Search for Affordability Drives Lower to Middle Income Segments
Nairobi, 31 January 2018: On the back of a generally suppressed private sector credit expansion, the rise in house prices remained subdued as reported by the Kenya Bankers Association House Price Index (KBA-HPI). According to the Index that tracks price movements based on industry data and property valuation, house prices in Kenya rose by approximately 0.68 percent during the fourth quarter of 2017 compared to 0.42 percent in the third quarter.
While the market remains skewed towards apartments relative to other house types, the KBA-HPI reports that some areas witnessed better price improvements. Properties in ‘Region 1’ as defined in the report improved by about 1.35 percent compared to the overall price movements that remained below 1 percent. The region includes such locations as Athi River, Mlolongo, Mavoko, Nakuru, Ngong, Ruaka, Syokimau, Embakasi, Kahawa Wendani, Thika, Mtwapa, Utange, Kitengela, Kiembeni, Nyeri, Likoni, Eldoret, Ruiru, Kilifi, Thika Road (Kasarani, Roysambu, Ruaraka), Meru and Bungoma.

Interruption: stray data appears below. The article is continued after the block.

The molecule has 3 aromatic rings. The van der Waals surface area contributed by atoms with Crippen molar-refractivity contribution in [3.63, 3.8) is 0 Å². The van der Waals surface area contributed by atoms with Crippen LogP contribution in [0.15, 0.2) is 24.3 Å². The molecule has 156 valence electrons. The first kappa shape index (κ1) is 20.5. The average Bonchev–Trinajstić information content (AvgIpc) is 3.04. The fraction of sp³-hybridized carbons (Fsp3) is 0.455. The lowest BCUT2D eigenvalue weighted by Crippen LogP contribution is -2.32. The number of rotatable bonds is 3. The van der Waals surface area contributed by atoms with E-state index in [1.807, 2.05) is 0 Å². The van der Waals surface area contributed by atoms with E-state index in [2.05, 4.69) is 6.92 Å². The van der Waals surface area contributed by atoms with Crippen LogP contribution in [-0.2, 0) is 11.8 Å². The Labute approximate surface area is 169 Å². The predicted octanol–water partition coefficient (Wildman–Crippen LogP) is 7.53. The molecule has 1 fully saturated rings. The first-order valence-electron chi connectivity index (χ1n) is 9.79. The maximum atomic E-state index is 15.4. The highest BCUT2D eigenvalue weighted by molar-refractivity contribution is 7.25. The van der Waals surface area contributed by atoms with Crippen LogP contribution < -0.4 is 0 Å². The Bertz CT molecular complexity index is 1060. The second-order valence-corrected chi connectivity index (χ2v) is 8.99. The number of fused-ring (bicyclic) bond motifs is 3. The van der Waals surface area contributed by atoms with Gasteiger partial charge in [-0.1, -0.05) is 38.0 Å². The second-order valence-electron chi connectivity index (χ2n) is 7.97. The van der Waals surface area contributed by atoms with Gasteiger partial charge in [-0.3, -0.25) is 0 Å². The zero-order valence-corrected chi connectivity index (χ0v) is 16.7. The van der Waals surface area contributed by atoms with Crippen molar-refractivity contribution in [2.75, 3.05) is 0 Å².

“The search for affordability has tended to steer both buyers and investors to the lower-middle income to middle income property segments,” said KBA Director of Research and Policy Jared Osoro. “Access to capital is evidently integral in influencing the demand and supply dynamics in the housing market.
“The results for quarter four continue to support the evidence that depressed demand is due to the slowdown in credit expansion. Households relying on credit for home acquisition have been adversely effected by the Banking (Amendment) Act of 2016, which introduced interest rate controls that are distorting the credit market,” he said.
Despite credit constraints, the Index report predicts that potential home buyers, who held back on decisions to invest last year, will gradually enter the property market in the coming months. “As the economy is anticipated to perform relatively better in 2018, a response would be expected in terms of house prices starting to take an upward but slow and delayed trend,” added Osoro.